Mohan Das Karamchand Gandhi was born on 2 October 1869 into an Indian Gujarati Hindu Modh Baniya family in Porbandar, a coastal town on the Kathiawar Peninsula. Wikipedia describes him as an Indian lawyer, anti-colonial nationalist, and political ethicist, who employed nonviolent resistance to lead the successful campaign for India’s independence from British Rule, and in turn inspired movements for civil rights and freedom across the world.

The majority of people in India have always respected him as Mahatma–and he was certainly a great soul. And the world is remembering him with utmost reverence on his 150th birthday. The great scholars and the psychologists have been doing a lot of research into the making of this amazing personality and their findings are really worthy of great interest for all of us. Even the enlightened mystic Osho has talked a great deal in his wonderful discourses about Mahatma Gandhi. The Mahatma sacrificed his life for the nation, renounced all the pleasures of life and struggled with his sexuality towards the last years of his life. He had children but later he took the oath of celibacy. He preached the same way of life to his followers, though there’s a possibility that many times he was in self-doubt. But he maintained his image of a Mahatma also with his inner strength. Happy Ho organizes best Meditation and Tarot classes in Noida and Delhi NCR area in India.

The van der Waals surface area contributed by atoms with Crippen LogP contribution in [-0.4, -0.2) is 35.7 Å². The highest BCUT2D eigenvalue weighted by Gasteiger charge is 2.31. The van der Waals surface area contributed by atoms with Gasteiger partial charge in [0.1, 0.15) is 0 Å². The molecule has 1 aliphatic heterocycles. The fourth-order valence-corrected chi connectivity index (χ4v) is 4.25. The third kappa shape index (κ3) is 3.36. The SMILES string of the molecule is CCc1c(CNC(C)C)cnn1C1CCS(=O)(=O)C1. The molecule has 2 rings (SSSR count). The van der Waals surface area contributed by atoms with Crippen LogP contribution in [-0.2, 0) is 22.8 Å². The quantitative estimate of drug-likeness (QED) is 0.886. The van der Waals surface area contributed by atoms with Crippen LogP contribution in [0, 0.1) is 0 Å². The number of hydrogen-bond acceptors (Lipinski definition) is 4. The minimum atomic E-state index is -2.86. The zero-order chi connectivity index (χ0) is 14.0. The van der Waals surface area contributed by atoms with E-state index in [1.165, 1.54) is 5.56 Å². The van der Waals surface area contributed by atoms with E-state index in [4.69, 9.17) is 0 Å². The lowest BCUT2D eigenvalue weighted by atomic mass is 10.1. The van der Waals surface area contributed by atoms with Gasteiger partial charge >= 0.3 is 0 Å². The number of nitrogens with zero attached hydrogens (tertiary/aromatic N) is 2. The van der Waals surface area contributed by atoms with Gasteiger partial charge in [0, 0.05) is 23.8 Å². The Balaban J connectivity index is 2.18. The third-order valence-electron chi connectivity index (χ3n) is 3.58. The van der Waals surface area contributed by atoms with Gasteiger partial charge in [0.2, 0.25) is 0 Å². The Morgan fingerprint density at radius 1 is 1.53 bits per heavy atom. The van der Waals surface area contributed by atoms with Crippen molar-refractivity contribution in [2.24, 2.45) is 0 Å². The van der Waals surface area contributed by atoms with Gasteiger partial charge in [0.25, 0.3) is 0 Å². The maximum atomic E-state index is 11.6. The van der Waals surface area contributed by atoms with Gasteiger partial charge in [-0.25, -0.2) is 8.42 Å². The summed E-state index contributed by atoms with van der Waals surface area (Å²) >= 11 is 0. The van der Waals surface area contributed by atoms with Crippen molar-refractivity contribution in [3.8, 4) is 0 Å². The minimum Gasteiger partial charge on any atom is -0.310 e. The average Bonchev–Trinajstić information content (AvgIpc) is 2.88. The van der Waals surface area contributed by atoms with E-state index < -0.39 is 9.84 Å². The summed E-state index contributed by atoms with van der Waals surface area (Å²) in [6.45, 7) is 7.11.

The Independent, a newspaper published from London, reported on 2 January 2012:  He spoke constantly of sex and gave detailed, often provocative, instructions to his followers as to how to they might best observe chastity. And his views were not always popular; “abnormal and unnatural” was how the first Prime Minister of independent India, Jawaharlal Nehru, described Gandhi’s advice to newlyweds to stay celibate for the sake of their souls.